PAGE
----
- C.L. Brown, College Basketball Reporter
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Editor's note: It's time to reveal the fields for some of college basketball's biggest early season tournaments. Follow along as we break down the tournaments. All previews can be found here.
Tournament: Battle 4 Atlantis
When and where: Nov. 26-28 at Imperial Arena in Paradise Island, Bahamas
Teams involved: Wisconsin, North Carolina, Florida, Oklahoma, UCLA, Georgetown, UAB, Butler
Initial thoughts: Wow. Talk about a loaded field. Three teams could potentially be ranked in the top 10 (Wisconsin, UNC, Florida) and a fourth (Oklahoma) in the top 15.
The hotel ballroom converted into an arena won't be lacking in star power, either: Georgetown leading scorer D'Vauntes Smith-Rivera is a potential All-America candidate.
Wisconsin's Frank Kaminsky and North Carolina's Marcus Paige are potential Wooden Award candidates, which recognizes the nation's best player. It could be an early showcase for Florida's Chris Walker as well. The highly-touted power forward opted to return to school instead of entering the NBA draft.
The opening games feature Wisconsin versus UAB and Florida versus Georgetown on one side; UCLA versus Oklahoma and Butler versus North Carolina on the other side.
The toughest opening game could be between the Sooners and UCLA. RecruitingNation ranked the Bruins' 2014 class No. 10 powered by forward Kevon Looney and center Thomas Welsh. The duo will have an opportunity to grow up fast against top competition.
Oklahoma returns four starters from last season, including leading scorer Buddy Hield, leading rebounder Ryan Spangler and Jordan Woodard, who led the team in assists. The Sooners spent the summer smarting from being upset in the NCAA tournament by North Dakota State and are clamoring to make an early-season statement.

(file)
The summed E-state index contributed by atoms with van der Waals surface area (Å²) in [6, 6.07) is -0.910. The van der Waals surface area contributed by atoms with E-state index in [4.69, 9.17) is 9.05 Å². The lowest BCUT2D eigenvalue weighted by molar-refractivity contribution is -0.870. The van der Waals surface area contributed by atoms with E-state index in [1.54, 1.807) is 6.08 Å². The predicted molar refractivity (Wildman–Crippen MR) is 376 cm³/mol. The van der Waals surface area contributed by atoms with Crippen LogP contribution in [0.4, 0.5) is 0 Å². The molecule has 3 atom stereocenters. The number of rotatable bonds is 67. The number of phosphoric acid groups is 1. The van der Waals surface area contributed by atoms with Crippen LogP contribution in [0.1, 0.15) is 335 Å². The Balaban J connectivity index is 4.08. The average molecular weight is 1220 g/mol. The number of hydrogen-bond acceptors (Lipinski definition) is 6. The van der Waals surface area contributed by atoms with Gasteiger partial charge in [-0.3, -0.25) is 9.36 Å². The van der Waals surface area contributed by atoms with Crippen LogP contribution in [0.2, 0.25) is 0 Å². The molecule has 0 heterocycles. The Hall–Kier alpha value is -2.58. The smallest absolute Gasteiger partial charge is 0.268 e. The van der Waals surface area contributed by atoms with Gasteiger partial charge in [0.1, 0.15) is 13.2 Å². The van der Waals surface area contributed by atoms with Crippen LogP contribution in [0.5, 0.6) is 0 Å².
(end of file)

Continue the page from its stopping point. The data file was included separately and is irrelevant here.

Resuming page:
UAB will take a young team to the tournament having returned just three of its top eight from last season. Butler isn't the giant killer it once was, but will boast a deep backcourt including leading scorer Kellen Dunham and Indiana transfer Austin Etherington.
Why you'll watch: Only once in the three previous years of the tournament has both the highest-ranked teams reached the final. Harvard won the inaugural event by upsetting No. 22 Florida State and then beating UCF -- which had upset No. 4 Connecticut. An unranked Villanova squad won it last season with wins over No. 2 Kansas and No. 23 Iowa. The strength of those wins propelled the Wildcats to an eventual No. 2 seed in the NCAA tournament. Butler and UAB would love to disrupt the chalk matchups from happening.
The Hoyas could make noise if they find additional scoring to help Smith-Rivera.
In the event the tournament goes according to chalk, it could be a preview of a high-stakes March game. When No. 2 Duke beat No. 5 Louisville in 2012, it was without center Gorgui Dieng, who was injured in the semifinals. The Cardinals won the rematch in the Elite Eight with Dieng healthy, and eventually won the 2013 national title.
Wisconsin and North Carolina are on opposite sides of the bracket and would make for an intriguing matchup in the finals. Before that could occur the Badgers could face Florida -- in a faux third-place matchup of the 2014 Final Four -- in the semifinals.
The Badgers and Gators played last year in the regular season, and both teams return a lot of key players from that game. Florida lost more but will still be deep with point guard Kasey Hill, sharpshooter Michael Frazier II and forward Dorian Finney-Smith. Wisconsin lost only one key player from last season and expects to make another Final Four run.
Even the consolation games in this tournament could be marquee matchups -- what if the Tar Heels and Gators both lost and squared off? I'm pretty sure folks would still tune in to watch.
Editor's note: It's time to reveal the fields for some of college basketball's biggest early season tournaments. Follow along as we break down the tournaments.